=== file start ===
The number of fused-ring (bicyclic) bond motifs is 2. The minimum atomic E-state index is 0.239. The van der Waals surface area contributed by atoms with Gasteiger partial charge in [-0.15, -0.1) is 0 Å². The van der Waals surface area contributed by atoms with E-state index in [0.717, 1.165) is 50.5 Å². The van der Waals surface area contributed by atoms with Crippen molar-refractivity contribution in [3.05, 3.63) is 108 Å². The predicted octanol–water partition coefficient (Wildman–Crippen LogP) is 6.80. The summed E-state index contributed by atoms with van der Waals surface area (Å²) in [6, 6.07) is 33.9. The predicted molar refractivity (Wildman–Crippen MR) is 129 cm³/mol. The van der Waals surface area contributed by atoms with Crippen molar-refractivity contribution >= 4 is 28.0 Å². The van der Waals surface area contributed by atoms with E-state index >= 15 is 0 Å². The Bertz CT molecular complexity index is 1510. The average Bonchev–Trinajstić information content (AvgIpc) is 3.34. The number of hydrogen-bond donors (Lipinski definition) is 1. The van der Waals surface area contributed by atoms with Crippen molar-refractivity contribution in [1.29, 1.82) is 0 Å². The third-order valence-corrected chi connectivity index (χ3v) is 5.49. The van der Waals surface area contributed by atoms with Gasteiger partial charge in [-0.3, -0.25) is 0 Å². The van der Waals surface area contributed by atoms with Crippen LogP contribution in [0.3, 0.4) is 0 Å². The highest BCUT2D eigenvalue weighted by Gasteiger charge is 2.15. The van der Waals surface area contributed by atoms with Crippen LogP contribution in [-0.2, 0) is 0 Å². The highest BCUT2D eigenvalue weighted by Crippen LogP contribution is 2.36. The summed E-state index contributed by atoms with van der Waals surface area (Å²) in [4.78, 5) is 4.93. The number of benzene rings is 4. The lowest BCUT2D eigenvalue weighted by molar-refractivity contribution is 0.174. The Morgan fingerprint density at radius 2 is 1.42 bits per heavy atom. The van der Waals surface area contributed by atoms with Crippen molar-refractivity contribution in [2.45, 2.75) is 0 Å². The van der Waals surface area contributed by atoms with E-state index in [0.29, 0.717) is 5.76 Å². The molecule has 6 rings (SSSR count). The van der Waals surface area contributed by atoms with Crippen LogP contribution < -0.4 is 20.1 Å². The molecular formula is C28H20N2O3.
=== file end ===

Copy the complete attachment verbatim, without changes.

The number of fused-ring (bicyclic) bond motifs is 2. The minimum atomic E-state index is 0.239. The van der Waals surface area contributed by atoms with Gasteiger partial charge in [-0.15, -0.1) is 0 Å². The van der Waals surface area contributed by atoms with E-state index in [0.717, 1.165) is 50.5 Å². The van der Waals surface area contributed by atoms with Crippen molar-refractivity contribution in [3.05, 3.63) is 108 Å². The predicted octanol–water partition coefficient (Wildman–Crippen LogP) is 6.80. The summed E-state index contributed by atoms with van der Waals surface area (Å²) in [6, 6.07) is 33.9. The predicted molar refractivity (Wildman–Crippen MR) is 129 cm³/mol. The van der Waals surface area contributed by atoms with Crippen molar-refractivity contribution >= 4 is 28.0 Å². The van der Waals surface area contributed by atoms with E-state index >= 15 is 0 Å². The Bertz CT molecular complexity index is 1510. The average Bonchev–Trinajstić information content (AvgIpc) is 3.34. The number of hydrogen-bond donors (Lipinski definition) is 1. The van der Waals surface area contributed by atoms with Crippen molar-refractivity contribution in [1.29, 1.82) is 0 Å². The third-order valence-corrected chi connectivity index (χ3v) is 5.49. The van der Waals surface area contributed by atoms with Gasteiger partial charge in [-0.3, -0.25) is 0 Å². The van der Waals surface area contributed by atoms with Crippen LogP contribution in [0.3, 0.4) is 0 Å². The highest BCUT2D eigenvalue weighted by Gasteiger charge is 2.15. The van der Waals surface area contributed by atoms with Crippen LogP contribution in [-0.2, 0) is 0 Å². The highest BCUT2D eigenvalue weighted by Crippen LogP contribution is 2.36. The summed E-state index contributed by atoms with van der Waals surface area (Å²) in [4.78, 5) is 4.93. The number of benzene rings is 4. The lowest BCUT2D eigenvalue weighted by molar-refractivity contribution is 0.174. The Morgan fingerprint density at radius 2 is 1.42 bits per heavy atom. The van der Waals surface area contributed by atoms with Crippen molar-refractivity contribution in [2.45, 2.75) is 0 Å². The van der Waals surface area contributed by atoms with E-state index in [0.29, 0.717) is 5.76 Å². The molecule has 6 rings (SSSR count). The van der Waals surface area contributed by atoms with Crippen LogP contribution < -0.4 is 20.1 Å². The molecular formula is C28H20N2O3.